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28 Sep / 2012

Firefox 16: Breaking the Boundaries of Coding Ethics

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What makes a web browser most efficient – user-friendliness or developer-friendliness? Google Chrome has always believed that browsers are for mass use and so, has added lots of useful apps to offer a pleasant user-experience. However, Mozilla Firefox, favors “coding-friendly” features.

At the end of August, Mozilla released its Firefox 16, and with it, introduced two exciting coding tools- the “developer toolbar” and “command line” tool. The developer toolbar is a web programmer’s best friend. It let’s you inspect the HTML, JavaScript and CSS, so that you know what lies beneath a beautiful web page. To check how it works, open a website and hit Shift+F2. The toolbar will appear at the bottom of the page. It features console, inspector, debugger button and command line.

Mozilla Firefox 16

The command line works just like the way people use “Ctrl+F” command. The only difference is that instead of words, it helps you search a particular programming element faster. For instance, if you type “inspect h3” and click return, an inspector panel will open displaying all the H3 tags in the page.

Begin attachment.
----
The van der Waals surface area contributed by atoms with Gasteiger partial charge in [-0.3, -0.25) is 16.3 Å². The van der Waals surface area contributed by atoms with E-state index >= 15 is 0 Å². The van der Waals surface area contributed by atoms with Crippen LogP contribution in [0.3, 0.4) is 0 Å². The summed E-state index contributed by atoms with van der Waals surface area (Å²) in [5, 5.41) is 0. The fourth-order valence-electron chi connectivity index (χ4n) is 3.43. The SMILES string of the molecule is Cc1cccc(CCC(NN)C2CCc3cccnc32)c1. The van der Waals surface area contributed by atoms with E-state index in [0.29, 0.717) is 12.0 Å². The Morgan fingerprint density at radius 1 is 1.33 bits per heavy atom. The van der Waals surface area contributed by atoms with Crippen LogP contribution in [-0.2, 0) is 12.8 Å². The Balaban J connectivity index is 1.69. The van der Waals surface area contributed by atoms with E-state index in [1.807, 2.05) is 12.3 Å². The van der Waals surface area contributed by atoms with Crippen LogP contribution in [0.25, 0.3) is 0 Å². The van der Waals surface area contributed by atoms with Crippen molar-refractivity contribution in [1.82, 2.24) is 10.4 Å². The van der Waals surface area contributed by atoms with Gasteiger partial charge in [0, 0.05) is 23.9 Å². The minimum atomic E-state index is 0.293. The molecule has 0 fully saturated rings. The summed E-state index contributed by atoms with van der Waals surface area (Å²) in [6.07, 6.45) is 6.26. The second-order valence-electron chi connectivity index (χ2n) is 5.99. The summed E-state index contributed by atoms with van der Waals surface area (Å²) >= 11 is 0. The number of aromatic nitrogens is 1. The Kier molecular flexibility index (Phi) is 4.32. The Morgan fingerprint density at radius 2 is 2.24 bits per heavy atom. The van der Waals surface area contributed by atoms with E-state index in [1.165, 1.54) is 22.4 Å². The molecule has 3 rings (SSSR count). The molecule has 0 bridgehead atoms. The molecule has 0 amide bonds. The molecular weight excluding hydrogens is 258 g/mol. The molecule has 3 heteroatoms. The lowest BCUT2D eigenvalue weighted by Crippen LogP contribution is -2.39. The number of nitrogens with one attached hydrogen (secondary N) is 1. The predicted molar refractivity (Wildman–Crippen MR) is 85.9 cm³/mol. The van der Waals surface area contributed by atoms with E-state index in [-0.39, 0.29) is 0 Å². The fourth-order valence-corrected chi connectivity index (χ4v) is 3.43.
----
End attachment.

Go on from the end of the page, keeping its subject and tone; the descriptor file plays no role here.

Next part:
It offers 16 inbuilt commands and some of them are- “resize” for responsive design, “pagemod” for online editing and “cookie” for inspecting cookies. Console, inspector and debugger buttons offer one click access to all the elements behind the layout of a web page.

These new tools are certainly very helpful for newbie programmers, but they also break the boundaries of professional ethics. Introduction of developer toolbar will encourage code copycats. After all, if everything is easily available, why should someone spend hours to create a great banner or menu bar?

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